The 4 sum problem is one of the famous problems in Data structures and algorithms that involves finding unique quadruplets that sum up to a given target, which is an extension of the 2 sum and 3 sum problems. In this article, we will understand the problem and explore various approaches to solve the 4 sum problem of leetcode, from the naive brute-force method to more optimized techniques.

**What is the 4 sum Problem?**

In this problem, we are given an array of numbers and a target value. **We have to find quadruplets so that the sum of those 4 numbers is equal to the target value and each quadruplet should consist of distinct elements from the array.**

Let us discuss this problem with an example:

Numbers = [2,1,4,3,6,5]

Target value = 12

We can select the four elements in two ways to get the target = 12. So the unique quadruplets are [1,2,3,6], [1,2,4,5].

**Naive Approach: Using four Loops**

One of the simple and brute-force approaches to solving the 4 sum problem is using four nested loops. **In this approach, we consider all possible combinations of four numbers from the array and check if their sum equals the target value.** If, in any iteration, we reach the target, we will add the quadruplet to our result set. We have used a set to obtain unique quadruplets.

Let us understand the naive approach to solve 4 sum problem with the above example:

Numbers = [2,1,4,3,6,5]

Target value = 12

Unique quadruplets are [1,2,3,6], [1,2,4,5]

**Steps to be followed for a naive approach**:

- We will declare a set data structure first just to return only unique quadruplets
- Now we will start our first loop i from 0 to n-1 (n is the size of the numbers array

- We will start our second j in the first loop from i+1 to n-1

- Now our third loop k we will start in loop j from j+1 to n-1.

- Now fourth loop l we will start in loop k from k+1 to n-1.

- Now inside fourth loop we will do sum = number[i] + number[j] +number[k] + number[l]
- If the sum is equal to the target then we will sort the quadruplet and insert it in our set

The time complexity for the naive approach is O(n^{4}) because we may need to visit each combination at least once here. The space complexity for this approach is O(n*number of quadruplets) because we are inserting our quadruplets in this set data structure

**Better Approach: Using three Loops **

This approach is an optimized version of the brute force approach. In this, we will use three loops to find the triplet and obtain the last number of quadruplets by subtracting the sum of the triplet from the target value.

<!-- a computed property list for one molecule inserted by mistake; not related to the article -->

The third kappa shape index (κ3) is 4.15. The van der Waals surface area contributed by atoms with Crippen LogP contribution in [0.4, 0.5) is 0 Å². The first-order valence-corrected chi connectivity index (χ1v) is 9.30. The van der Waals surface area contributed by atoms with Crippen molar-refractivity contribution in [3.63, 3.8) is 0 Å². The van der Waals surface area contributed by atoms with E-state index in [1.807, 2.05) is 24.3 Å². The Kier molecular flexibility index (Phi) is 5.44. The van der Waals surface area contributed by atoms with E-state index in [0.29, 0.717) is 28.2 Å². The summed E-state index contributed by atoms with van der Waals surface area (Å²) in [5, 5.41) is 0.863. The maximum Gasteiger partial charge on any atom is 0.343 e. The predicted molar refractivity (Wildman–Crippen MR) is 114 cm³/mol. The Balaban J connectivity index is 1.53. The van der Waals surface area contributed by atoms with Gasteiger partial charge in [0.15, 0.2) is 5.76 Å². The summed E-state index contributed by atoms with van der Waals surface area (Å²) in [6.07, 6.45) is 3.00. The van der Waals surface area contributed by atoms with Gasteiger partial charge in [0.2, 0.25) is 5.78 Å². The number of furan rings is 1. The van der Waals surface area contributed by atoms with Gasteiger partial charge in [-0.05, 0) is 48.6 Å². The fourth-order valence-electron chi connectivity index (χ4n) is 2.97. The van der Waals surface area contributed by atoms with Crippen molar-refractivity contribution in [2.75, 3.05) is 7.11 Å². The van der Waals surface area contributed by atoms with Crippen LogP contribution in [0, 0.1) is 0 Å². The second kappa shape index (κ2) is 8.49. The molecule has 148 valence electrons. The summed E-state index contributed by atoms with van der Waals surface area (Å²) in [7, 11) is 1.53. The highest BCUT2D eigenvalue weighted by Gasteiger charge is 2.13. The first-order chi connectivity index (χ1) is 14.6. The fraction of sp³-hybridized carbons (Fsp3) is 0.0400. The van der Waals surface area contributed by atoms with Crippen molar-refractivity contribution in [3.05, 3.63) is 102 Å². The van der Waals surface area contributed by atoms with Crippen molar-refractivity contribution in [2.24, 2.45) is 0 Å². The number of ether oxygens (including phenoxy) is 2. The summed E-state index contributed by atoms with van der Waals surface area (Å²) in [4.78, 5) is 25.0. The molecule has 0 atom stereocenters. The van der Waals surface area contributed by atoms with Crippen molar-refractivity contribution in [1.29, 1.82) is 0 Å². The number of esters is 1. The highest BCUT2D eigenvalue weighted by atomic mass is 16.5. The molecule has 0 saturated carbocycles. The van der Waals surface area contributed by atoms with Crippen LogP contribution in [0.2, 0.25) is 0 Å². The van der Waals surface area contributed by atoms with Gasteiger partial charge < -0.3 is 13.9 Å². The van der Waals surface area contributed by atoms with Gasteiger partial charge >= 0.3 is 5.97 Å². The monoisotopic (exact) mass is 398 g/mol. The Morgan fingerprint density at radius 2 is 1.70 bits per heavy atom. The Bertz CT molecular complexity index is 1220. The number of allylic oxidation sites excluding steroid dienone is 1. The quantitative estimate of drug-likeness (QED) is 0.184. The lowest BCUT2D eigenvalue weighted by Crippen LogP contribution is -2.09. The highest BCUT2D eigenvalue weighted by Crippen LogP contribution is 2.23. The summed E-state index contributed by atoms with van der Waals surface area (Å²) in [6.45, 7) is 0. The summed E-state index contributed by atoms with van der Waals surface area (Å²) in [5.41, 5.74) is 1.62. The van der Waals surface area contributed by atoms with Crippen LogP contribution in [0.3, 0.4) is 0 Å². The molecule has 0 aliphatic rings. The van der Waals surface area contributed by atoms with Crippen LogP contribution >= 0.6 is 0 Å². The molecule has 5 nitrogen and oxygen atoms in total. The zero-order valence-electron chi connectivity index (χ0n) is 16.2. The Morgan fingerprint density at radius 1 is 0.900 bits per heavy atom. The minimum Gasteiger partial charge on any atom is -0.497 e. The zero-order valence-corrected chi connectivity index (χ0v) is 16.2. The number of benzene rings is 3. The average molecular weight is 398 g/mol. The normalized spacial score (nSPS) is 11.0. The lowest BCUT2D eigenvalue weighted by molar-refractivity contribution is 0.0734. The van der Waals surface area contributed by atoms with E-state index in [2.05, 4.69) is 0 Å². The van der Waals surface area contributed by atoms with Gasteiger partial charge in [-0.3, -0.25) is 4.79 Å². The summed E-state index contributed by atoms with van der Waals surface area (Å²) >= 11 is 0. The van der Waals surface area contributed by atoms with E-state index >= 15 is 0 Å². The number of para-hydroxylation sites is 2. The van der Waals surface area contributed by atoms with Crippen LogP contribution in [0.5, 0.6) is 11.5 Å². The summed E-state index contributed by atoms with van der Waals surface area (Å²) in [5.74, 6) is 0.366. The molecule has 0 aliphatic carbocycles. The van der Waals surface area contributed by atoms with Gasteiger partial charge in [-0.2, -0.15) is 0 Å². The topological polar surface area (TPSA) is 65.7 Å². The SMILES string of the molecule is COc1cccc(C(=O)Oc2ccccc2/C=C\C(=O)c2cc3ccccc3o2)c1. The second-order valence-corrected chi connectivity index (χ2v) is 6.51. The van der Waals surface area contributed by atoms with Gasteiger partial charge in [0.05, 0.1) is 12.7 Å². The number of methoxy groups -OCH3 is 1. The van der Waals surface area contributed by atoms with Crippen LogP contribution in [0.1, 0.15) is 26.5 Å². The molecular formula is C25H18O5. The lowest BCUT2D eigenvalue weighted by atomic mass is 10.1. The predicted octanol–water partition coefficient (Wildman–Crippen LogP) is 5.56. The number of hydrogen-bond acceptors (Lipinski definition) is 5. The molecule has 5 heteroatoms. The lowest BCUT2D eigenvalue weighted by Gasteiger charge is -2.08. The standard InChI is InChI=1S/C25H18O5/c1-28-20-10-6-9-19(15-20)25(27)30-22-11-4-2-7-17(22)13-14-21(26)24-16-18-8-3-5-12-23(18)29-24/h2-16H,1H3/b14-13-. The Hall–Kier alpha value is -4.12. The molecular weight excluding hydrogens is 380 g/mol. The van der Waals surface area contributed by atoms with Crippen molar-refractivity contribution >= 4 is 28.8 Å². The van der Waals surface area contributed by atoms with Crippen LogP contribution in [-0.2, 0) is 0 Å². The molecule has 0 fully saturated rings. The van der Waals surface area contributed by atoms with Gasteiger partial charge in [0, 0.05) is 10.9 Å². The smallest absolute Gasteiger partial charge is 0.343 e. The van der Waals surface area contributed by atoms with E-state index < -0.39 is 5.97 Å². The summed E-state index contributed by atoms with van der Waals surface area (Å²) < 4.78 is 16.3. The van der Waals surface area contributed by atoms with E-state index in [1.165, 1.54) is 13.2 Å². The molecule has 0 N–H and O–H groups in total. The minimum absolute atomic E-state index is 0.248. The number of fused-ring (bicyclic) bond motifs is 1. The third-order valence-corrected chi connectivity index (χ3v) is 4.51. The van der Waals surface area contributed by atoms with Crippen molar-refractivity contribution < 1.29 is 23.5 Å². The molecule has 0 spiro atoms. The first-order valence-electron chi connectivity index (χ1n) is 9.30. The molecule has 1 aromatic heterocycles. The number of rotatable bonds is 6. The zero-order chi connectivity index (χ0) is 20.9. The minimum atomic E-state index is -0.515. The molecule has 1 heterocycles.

Let us understand this with an example:

Numbers = [2,1,4,3,6,5]

Target value = 12

Unique quadruplets are [1,2,3,6], [1,2,4,5]

For example, if we have 1,2,3 from the first quadruplet and 1,2,4 from the second quadruplet then we are able to find 6 and 5 respectively by subtracting the sum of 1,2,3 and 1,2,4 from target value 12 respectively.

Let us discuss some steps to implement this approach more clearly

- Firstly we will declare a set data structure to store unique quadruplets
- Now we will run our first loop i from 0 to n-1
- Inside our first loop, we will start the second loop from i+1 to n-1.
- Declare a HashSet to store specific array elements for searching the fourth element:
- Now we will use the third loop (k) to iterate from j+1 to n-1.
- Calculate the value of the fourth element (target – (number[i] + number[j] +number[k]))
- If the fourth element is in HashSet then this is the valid fourth element now we will sort our quadruplet and insert it in the set.
- Now we will Insert the nums[k] in the HashSet and repeat the process for all iterations of the third loop.

The time complexity for the naive approach is O(n^{3}*log(M)) because here we are mainly using 3 nested loops where M is the number of elements in the set and some operations are done on the set that takes log(M) time complexity

The space complexity is O(n * no. of the quadruplets)+O(N) for storing unique quadruplets and O(n) by a set data structure that we are using to store array elements

**Optimized Approach: 4 Pointer**

In the 4 pointer approach to solve the 4 sum problem, we will also use three nested loops but here we will get rid of the time complexity that we are getting from operations on HashSet that we were getting in a better approach.

For this optimized approach we first need to sort our number array.

Steps to solve this problem using 4 pointer approach:

- We will use two outer loops for the first two elements and use two pointers in a nested loop fashion to iterate through all possible pairs of the first two elements. These pointers (i and j) will ensure unique combinations.
- Now we will use two inner pointers for the remaining two elements:
- Introduce two more pointers (l and r) inside the nested loops to point to the remaining two elements. These pointers will move toward each other as we adjust the quadruplet sum.

- Here l = j+1 and r = n-1 (n is the size of the number array).
- Now we will check the sum of number[i] + number[j] +number[l] + number[r] 1+2+3+6 = 12 sum is equal to our target then this is our desired quadruplet